Wait, Better Than Ezra had a black guy?

Better Than Ezra were a stunningly bad band. When you think of the most witless, gormless, reheated alternative rock of the mid-‘90s, Better Than Ezra elbow their way to the head of the queue with aplomb. Their playing is edgeless, featureless. Their lyrics are fresh from a high school creative writing workshop. The way they namedrop R.E.M. in the chorus of this dreadful song makes me understand why so many people started to hate that band. But I’ve reached a point in my thinking about music where I wonder if I don’t have to burn away the last of my taste prejudices. For people who think thinking seriously about music is a relatively serious matter, the current critical milieu is one in which we begin to deny the fantasy of objective judgement of popular art. It gets somewhat less pretentious from here!

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Filed under 1990s, alternative, grunge, hard rock

PPS Presents… Fuck Eric Clapton! The 50 Best Guitarists Since ’76

He made this face every time he fucked George Harrison’s wife.

When I pick up a “[Some #] Greatest Guitar Players” list, I dread having to wade through the usual soup of Clapton, Hendrix, B.B. King, etc. to get to those names lurking at the fringes who have really expanded the possibilities of the instrument in the years since the blues and “classic” rock ruled the roost, the ones I haven’t heard absolutely beaten to death by greyhairs who insist rock hasn’t been great since [insert year they turned twenty-five]. So here is my semi-scientific list of what I consider to be the top 50 rock-related guitarists (or guitar tandems) since the advent of punk in 1976, which is a nice arbitrary dividing point. Continue reading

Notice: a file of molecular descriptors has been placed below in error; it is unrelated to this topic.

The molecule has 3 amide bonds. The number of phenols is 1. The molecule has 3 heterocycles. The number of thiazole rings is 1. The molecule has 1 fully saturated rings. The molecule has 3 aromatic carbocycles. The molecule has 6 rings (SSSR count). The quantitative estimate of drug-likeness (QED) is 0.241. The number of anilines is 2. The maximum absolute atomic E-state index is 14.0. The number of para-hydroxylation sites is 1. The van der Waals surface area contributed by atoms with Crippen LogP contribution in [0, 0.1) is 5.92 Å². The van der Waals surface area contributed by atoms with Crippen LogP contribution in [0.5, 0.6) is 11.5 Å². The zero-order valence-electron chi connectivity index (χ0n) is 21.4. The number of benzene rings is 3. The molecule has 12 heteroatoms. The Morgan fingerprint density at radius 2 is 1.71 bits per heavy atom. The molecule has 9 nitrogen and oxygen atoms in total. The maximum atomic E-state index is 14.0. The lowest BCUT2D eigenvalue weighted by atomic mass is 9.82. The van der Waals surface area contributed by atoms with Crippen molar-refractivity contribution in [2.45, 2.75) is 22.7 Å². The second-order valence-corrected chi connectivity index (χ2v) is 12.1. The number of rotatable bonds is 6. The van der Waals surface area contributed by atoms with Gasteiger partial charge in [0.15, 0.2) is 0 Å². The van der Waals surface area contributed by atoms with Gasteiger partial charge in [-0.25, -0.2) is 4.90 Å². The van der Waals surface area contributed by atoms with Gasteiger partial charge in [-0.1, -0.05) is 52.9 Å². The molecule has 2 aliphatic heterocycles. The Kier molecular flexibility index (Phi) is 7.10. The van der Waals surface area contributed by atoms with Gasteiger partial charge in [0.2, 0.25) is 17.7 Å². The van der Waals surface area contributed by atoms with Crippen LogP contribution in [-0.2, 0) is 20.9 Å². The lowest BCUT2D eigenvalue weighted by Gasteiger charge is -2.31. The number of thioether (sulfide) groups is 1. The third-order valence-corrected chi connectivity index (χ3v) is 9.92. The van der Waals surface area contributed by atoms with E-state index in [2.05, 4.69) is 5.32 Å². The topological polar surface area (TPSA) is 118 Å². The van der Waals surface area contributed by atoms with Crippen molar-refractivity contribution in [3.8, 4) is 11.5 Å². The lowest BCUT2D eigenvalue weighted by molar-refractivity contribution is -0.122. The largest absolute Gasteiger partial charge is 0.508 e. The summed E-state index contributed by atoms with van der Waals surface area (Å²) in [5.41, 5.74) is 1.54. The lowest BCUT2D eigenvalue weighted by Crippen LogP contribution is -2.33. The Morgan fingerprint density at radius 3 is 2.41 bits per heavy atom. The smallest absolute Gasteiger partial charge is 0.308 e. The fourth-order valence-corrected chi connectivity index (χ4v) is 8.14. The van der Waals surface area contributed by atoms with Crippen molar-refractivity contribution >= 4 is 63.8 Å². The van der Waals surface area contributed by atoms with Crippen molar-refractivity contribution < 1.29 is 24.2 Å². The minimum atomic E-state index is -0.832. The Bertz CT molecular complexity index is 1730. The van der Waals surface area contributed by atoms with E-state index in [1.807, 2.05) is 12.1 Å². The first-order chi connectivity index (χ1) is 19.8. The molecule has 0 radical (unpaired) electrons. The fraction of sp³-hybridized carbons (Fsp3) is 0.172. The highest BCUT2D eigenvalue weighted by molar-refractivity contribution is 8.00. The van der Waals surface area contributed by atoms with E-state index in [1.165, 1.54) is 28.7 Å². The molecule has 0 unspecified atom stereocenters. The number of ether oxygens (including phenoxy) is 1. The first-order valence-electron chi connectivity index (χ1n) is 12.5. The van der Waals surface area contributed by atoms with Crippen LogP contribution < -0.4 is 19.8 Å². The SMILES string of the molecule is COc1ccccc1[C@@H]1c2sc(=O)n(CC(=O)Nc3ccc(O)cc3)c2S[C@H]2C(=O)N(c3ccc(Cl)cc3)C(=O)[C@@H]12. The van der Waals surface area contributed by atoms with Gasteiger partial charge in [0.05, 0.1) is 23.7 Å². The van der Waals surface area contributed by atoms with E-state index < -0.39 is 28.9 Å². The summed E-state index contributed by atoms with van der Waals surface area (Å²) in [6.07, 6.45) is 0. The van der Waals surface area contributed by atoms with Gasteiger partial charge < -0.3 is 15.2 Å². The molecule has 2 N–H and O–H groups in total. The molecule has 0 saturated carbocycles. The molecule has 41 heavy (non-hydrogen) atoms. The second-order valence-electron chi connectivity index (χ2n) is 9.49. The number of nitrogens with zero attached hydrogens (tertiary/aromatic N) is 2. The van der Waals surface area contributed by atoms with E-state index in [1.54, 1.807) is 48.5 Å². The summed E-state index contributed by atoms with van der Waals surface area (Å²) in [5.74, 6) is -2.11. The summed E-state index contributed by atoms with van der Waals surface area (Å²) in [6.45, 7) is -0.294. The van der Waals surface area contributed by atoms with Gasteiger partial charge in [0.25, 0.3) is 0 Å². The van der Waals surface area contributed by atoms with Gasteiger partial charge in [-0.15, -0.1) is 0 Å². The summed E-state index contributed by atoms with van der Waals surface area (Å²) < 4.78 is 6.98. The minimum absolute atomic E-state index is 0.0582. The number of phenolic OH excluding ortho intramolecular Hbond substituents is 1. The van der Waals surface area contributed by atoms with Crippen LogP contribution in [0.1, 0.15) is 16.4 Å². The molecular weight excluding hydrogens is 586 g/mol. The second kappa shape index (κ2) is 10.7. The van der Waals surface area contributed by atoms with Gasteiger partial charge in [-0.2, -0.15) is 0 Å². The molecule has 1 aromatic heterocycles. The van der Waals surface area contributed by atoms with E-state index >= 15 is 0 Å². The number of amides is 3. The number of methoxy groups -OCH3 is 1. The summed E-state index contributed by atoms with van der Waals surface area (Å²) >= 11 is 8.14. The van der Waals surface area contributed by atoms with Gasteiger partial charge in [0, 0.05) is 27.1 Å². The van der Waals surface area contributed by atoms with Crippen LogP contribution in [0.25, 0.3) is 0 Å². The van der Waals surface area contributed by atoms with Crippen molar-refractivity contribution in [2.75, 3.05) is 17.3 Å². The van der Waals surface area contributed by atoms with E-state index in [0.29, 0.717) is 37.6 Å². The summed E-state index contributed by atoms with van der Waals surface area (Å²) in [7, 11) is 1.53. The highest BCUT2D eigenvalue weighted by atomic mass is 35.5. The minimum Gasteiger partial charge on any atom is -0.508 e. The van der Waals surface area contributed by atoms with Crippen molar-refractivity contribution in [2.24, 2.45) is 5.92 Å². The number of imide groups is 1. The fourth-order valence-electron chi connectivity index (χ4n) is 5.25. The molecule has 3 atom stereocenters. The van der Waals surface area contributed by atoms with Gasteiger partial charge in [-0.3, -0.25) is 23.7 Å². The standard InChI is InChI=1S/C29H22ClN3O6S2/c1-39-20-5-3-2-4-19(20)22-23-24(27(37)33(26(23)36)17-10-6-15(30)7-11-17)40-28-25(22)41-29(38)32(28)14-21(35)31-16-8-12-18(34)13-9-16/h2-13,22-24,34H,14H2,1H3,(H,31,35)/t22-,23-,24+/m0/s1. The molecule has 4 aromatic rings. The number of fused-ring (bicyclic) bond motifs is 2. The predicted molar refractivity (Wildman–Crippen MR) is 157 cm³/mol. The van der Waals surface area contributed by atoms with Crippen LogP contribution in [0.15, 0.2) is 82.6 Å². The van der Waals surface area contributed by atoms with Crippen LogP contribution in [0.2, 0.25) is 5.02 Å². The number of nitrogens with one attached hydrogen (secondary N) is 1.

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Vol.28: Vienna

ultravox, synth pop, vienna, 1981

Ultravox cordially invite you to misery.

Ultravox – Vienna (1981, Chrysalis)

Why It’s Perfect: When I was younger, I somehow got it into my head that Vienna was actually Austria’s national anthem. Can you imagine if there were a country whose anthem sounded like this? What a strange place it would have to be. The thoroughly processed majesty of its chorus sounds like a kitsch Also Sprach Zarathustra, the climax of an old commercial for high-end consumer electronics: BEHOLD the new Phillips Magnavox CD player! The most pristine digital audio device on Earth, now no larger than a toaster oven!

“THIS MEANS NOTHING TO MEEEEEEEEEEEE!!!”

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Filed under 1980s, new wave, synth pop

Vol.27: How High the Moon


Les Paul & Mary Ford – How High the Moon (1951, Capitol)

(This video is actually Paul and Ford playing live over the original recording. I include it because it includes a bit of Paul explaining how the song was recorded.)

Why It’s Perfect: How High the Moon is a single from 1951, but it doesn’t sound like it’s only sixty years old. It’s like a radio transmission that’s travelled far beyond our solar system, the signal decaying imperceptibly over the lightyears until only the highest, whitest musical frequencies remain. A sort of ghost image of a pop song.

How High the Moon’s trebly lunar sound is a result of guitarist and recording genius Les Paul’s meticulous, labour-intensive way of making records. At a time when most performances were usually recorded to a single track and overdubbing was almost unheard of, a man of Paul’s talents could easily have made his way in the business purely on the strength of his musical ability. But Paul was a recording nut, and he loved to work with the newest audio technology in order push it beyond its makers’ intentions. Continue reading

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Filed under 1950s, american songbook, pop standards